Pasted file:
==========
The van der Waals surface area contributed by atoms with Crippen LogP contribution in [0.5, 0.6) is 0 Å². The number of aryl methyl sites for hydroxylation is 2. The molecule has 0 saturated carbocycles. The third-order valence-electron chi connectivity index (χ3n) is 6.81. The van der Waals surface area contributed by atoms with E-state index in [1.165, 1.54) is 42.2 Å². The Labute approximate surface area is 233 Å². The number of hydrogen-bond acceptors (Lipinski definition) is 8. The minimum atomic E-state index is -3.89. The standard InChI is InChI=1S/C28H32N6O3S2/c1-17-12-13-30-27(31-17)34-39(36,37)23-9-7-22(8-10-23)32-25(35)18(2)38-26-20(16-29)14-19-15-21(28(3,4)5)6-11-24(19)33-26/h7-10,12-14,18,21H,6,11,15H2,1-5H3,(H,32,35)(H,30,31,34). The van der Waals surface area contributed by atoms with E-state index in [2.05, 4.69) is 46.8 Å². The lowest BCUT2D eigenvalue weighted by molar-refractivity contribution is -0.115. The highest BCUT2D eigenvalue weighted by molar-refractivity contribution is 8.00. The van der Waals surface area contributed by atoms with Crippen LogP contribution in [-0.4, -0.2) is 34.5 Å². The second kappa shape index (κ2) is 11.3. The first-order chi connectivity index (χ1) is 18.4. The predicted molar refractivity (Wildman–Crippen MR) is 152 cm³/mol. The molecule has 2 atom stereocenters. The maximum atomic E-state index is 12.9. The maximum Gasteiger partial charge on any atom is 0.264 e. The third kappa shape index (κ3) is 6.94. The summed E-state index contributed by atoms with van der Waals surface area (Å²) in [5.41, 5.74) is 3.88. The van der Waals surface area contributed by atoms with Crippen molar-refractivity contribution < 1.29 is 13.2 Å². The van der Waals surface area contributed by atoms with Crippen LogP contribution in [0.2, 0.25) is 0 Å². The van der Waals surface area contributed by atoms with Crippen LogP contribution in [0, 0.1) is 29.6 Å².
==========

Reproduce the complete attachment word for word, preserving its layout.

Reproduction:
The van der Waals surface area contributed by atoms with Crippen LogP contribution in [0.5, 0.6) is 0 Å². The number of aryl methyl sites for hydroxylation is 2. The molecule has 0 saturated carbocycles. The third-order valence-electron chi connectivity index (χ3n) is 6.81. The van der Waals surface area contributed by atoms with E-state index in [1.165, 1.54) is 42.2 Å². The Labute approximate surface area is 233 Å². The number of hydrogen-bond acceptors (Lipinski definition) is 8. The minimum atomic E-state index is -3.89. The standard InChI is InChI=1S/C28H32N6O3S2/c1-17-12-13-30-27(31-17)34-39(36,37)23-9-7-22(8-10-23)32-25(35)18(2)38-26-20(16-29)14-19-15-21(28(3,4)5)6-11-24(19)33-26/h7-10,12-14,18,21H,6,11,15H2,1-5H3,(H,32,35)(H,30,31,34). The van der Waals surface area contributed by atoms with E-state index in [2.05, 4.69) is 46.8 Å². The lowest BCUT2D eigenvalue weighted by molar-refractivity contribution is -0.115. The highest BCUT2D eigenvalue weighted by molar-refractivity contribution is 8.00. The van der Waals surface area contributed by atoms with Crippen LogP contribution in [-0.4, -0.2) is 34.5 Å². The second kappa shape index (κ2) is 11.3. The first-order chi connectivity index (χ1) is 18.4. The predicted molar refractivity (Wildman–Crippen MR) is 152 cm³/mol. The molecule has 2 atom stereocenters. The maximum atomic E-state index is 12.9. The maximum Gasteiger partial charge on any atom is 0.264 e. The third kappa shape index (κ3) is 6.94. The summed E-state index contributed by atoms with van der Waals surface area (Å²) in [5.41, 5.74) is 3.88. The van der Waals surface area contributed by atoms with Crippen molar-refractivity contribution < 1.29 is 13.2 Å². The van der Waals surface area contributed by atoms with Crippen LogP contribution in [0.2, 0.25) is 0 Å². The van der Waals surface area contributed by atoms with Crippen LogP contribution in [0, 0.1) is 29.6 Å².